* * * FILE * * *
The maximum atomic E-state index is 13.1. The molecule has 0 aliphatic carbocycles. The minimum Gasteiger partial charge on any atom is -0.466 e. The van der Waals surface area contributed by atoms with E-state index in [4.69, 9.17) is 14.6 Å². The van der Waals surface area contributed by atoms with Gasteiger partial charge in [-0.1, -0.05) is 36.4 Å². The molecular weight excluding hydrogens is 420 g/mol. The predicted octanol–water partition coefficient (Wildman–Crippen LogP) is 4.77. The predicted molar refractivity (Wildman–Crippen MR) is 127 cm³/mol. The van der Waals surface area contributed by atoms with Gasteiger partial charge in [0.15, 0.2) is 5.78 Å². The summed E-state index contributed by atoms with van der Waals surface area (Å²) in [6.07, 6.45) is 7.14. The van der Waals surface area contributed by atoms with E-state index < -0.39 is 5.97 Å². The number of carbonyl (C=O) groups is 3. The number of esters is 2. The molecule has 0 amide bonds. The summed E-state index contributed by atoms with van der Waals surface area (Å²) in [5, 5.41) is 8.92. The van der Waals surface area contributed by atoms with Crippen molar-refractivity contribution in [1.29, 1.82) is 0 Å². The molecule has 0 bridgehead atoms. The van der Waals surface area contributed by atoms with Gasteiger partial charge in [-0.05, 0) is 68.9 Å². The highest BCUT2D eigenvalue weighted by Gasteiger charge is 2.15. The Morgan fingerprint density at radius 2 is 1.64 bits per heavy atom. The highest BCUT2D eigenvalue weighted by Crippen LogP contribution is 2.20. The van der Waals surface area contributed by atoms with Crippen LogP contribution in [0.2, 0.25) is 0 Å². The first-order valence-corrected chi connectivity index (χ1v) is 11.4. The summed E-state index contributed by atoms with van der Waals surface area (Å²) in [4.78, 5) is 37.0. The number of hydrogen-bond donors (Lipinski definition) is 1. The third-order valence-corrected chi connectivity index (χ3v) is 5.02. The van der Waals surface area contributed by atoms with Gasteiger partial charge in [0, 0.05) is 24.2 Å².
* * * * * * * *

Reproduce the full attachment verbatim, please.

The maximum atomic E-state index is 13.1. The molecule has 0 aliphatic carbocycles. The minimum Gasteiger partial charge on any atom is -0.466 e. The van der Waals surface area contributed by atoms with E-state index in [4.69, 9.17) is 14.6 Å². The van der Waals surface area contributed by atoms with Gasteiger partial charge in [-0.1, -0.05) is 36.4 Å². The molecular weight excluding hydrogens is 420 g/mol. The predicted octanol–water partition coefficient (Wildman–Crippen LogP) is 4.77. The predicted molar refractivity (Wildman–Crippen MR) is 127 cm³/mol. The van der Waals surface area contributed by atoms with Gasteiger partial charge in [0.15, 0.2) is 5.78 Å². The summed E-state index contributed by atoms with van der Waals surface area (Å²) in [6.07, 6.45) is 7.14. The van der Waals surface area contributed by atoms with E-state index < -0.39 is 5.97 Å². The number of carbonyl (C=O) groups is 3. The number of esters is 2. The molecule has 0 amide bonds. The summed E-state index contributed by atoms with van der Waals surface area (Å²) in [5, 5.41) is 8.92. The van der Waals surface area contributed by atoms with Crippen molar-refractivity contribution in [1.29, 1.82) is 0 Å². The molecule has 0 bridgehead atoms. The van der Waals surface area contributed by atoms with Gasteiger partial charge in [-0.05, 0) is 68.9 Å². The highest BCUT2D eigenvalue weighted by Gasteiger charge is 2.15. The Morgan fingerprint density at radius 2 is 1.64 bits per heavy atom. The highest BCUT2D eigenvalue weighted by Crippen LogP contribution is 2.20. The van der Waals surface area contributed by atoms with Crippen LogP contribution in [0.2, 0.25) is 0 Å². The first-order valence-corrected chi connectivity index (χ1v) is 11.4. The summed E-state index contributed by atoms with van der Waals surface area (Å²) in [4.78, 5) is 37.0. The number of hydrogen-bond donors (Lipinski definition) is 1. The third-order valence-corrected chi connectivity index (χ3v) is 5.02. The van der Waals surface area contributed by atoms with Gasteiger partial charge in [0, 0.05) is 24.2 Å².